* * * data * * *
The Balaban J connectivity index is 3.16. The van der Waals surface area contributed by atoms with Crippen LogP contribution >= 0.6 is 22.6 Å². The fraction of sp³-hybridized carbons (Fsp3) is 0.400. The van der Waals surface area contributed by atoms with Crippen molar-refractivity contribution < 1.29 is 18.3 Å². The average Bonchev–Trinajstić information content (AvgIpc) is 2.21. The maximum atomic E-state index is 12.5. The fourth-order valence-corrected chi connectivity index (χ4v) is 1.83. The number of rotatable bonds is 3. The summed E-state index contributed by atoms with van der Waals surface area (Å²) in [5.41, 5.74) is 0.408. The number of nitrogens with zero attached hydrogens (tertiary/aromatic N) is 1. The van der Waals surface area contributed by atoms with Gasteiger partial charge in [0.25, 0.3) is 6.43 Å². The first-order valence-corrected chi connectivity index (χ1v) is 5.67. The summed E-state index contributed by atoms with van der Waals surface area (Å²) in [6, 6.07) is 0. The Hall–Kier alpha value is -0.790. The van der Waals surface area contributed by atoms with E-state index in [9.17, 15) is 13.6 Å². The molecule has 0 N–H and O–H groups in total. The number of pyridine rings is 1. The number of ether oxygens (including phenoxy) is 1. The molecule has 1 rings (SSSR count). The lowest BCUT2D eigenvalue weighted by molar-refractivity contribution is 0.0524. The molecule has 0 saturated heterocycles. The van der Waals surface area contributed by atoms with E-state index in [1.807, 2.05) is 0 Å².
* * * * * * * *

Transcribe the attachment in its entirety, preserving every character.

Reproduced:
The Balaban J connectivity index is 3.16. The van der Waals surface area contributed by atoms with Crippen LogP contribution >= 0.6 is 22.6 Å². The fraction of sp³-hybridized carbons (Fsp3) is 0.400. The van der Waals surface area contributed by atoms with Crippen molar-refractivity contribution < 1.29 is 18.3 Å². The average Bonchev–Trinajstić information content (AvgIpc) is 2.21. The maximum atomic E-state index is 12.5. The fourth-order valence-corrected chi connectivity index (χ4v) is 1.83. The number of rotatable bonds is 3. The summed E-state index contributed by atoms with van der Waals surface area (Å²) in [5.41, 5.74) is 0.408. The number of nitrogens with zero attached hydrogens (tertiary/aromatic N) is 1. The van der Waals surface area contributed by atoms with Gasteiger partial charge in [0.25, 0.3) is 6.43 Å². The first-order valence-corrected chi connectivity index (χ1v) is 5.67. The summed E-state index contributed by atoms with van der Waals surface area (Å²) in [6, 6.07) is 0. The Hall–Kier alpha value is -0.790. The van der Waals surface area contributed by atoms with E-state index in [9.17, 15) is 13.6 Å². The molecule has 0 N–H and O–H groups in total. The number of pyridine rings is 1. The number of ether oxygens (including phenoxy) is 1. The molecule has 1 rings (SSSR count). The lowest BCUT2D eigenvalue weighted by molar-refractivity contribution is 0.0524. The molecule has 0 saturated heterocycles. The van der Waals surface area contributed by atoms with E-state index in [1.807, 2.05) is 0 Å².